What does assisting a customer mean to you? The most common customer service situation is a customer or client seeking help so it's extremely important to get this interaction right. Properly done, a customer seeking help will not only feel that she or he has been treated well but will be more favorably disposed towards buying products and/or services from your business.
Be Available, Make Eye Contact, and be Cheerful
The first way that you make your customer feel valued is by acknowledging her or him as soon as possible. So when someone enters your store or office, you need to look up from your computer, stop stocking shelves or whatever else you're doing as soon as possible. If your work involves being away from the floor, such as working in a stockroom or workshop area for part of the time, you need to have some system that alerts you when a customer enters so you can attend to her.
Make eye contact, smile and say something such as, "Hello. How may I help you today?" Stop there. Allow the customer to respond and listen to what the customer may request. Do not assume you know what they are going to say before they say it.
Be courteous and respectful to all your guest in a professional manner. Remember, you want to treat customers how you would want to be treated.
Be Eager to Help but Not Aggressive
Remember, first impressions are key when assisting a customer. Customers who have responded to the initial question by saying something such as, "I just thought I'd take a look around" should be approached after an acceptable period (which will vary depending on the type of business, floor layout, and other business specifics) and asked if they have any questions or if they've found what they're looking for. If the customer declines your help, acknowledge their denial and let them know a general area you will be at in case they need your assistance later.
There will be frequent occasions when you will need to respond to your customer and their requests.
Addressing the Problem
When a customer is inquiring you about a problem, listen carefully to what is said. Ask clarifying questions when the customer is finished speaking if necessary to get more details that will enable you to solve the customer's problem. Do not interrupt a customer when he or she is speaking. You can't listen when your mouth is moving.
Show Knowledge of the Products or Services
Be sure that you and your staff know your products and services inside out. And be sure that all staff knows the difference between "showing a knowledge" and "showing off". Customers do not come in to hear lectures about particular products or services. For good customer service, tell customers what they want to know, not everything you know about it.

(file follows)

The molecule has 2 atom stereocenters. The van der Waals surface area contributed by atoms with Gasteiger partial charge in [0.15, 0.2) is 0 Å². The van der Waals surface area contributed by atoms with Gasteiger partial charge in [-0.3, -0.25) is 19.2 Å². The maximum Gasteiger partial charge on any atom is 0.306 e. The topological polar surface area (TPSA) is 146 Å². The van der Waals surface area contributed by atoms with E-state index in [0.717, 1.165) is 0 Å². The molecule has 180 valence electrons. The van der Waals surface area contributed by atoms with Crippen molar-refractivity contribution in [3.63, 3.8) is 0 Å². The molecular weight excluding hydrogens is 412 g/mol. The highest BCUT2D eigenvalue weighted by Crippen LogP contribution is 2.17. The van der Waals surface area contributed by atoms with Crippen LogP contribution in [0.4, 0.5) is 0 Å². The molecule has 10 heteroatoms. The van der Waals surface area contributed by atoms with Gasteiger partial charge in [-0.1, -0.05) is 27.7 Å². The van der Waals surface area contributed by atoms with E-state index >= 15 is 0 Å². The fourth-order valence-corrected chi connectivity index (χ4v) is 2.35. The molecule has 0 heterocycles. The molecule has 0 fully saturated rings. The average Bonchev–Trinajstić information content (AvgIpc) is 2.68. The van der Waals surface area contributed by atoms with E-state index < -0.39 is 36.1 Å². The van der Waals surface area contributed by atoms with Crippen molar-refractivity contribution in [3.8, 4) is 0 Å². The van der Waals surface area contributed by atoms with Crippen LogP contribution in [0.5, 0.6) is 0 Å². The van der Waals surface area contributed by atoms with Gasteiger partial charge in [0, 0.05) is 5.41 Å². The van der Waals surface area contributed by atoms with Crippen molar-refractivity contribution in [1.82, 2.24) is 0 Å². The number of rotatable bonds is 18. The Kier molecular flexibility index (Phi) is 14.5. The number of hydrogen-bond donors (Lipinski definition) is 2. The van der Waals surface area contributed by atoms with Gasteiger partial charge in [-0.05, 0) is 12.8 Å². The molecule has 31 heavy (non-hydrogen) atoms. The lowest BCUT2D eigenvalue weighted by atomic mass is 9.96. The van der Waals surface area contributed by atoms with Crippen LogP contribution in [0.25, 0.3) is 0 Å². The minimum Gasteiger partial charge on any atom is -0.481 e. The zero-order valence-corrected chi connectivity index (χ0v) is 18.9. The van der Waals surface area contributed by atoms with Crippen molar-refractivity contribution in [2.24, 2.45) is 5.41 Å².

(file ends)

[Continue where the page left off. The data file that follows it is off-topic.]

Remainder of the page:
Know About Related Products
Customers commonly compare products and/or services, so you and the staff need to be able to do this, too. After all, you may be able to save them a trip to another store. You also need to be aware of any accessories or parts related to your products so you can tell customers where they can get them if you don't supply them.
Offer Pertinent Advice
Customers often have questions that aren't directly about your products or services but are related to them. For instance, a customer interested in hardwood flooring might want to know what the best way of cleaning hardwood floors is. The answers you give (or aren't able to give) can be a big influence on buying decisions and how the customer feels about your customer service.
Close the Customer Service Interaction Appropriately
You should finish helping a customer by actively suggesting the next step. If he or she is ready to make a purchase at this point, escort or direct the customer to the checkout where you or someone else will go through the payment procedure with them.
If the customer is not ready to buy at this point, your suggested next step might be a further invitation to engage with the merchandise or service such as, "Is there anything else I can help you with?", "Would you like a brochure?", or "Would you like to try that on?" You should never just say something such as, "Here you go" or "Okay, then" and move on.
The Tricky Part of Customer Service
It may seem basic, but providing good customer service is basic. The tricky part of it is providing good customer service to all your customers all the time. Hopefully, the tips above will help you and your staff accomplish that. If you can consistently provide the kind of customer service that brings customers back, you'll not only be building customer loyalty but gaining positive word-of-mouth advertising and increasing sales.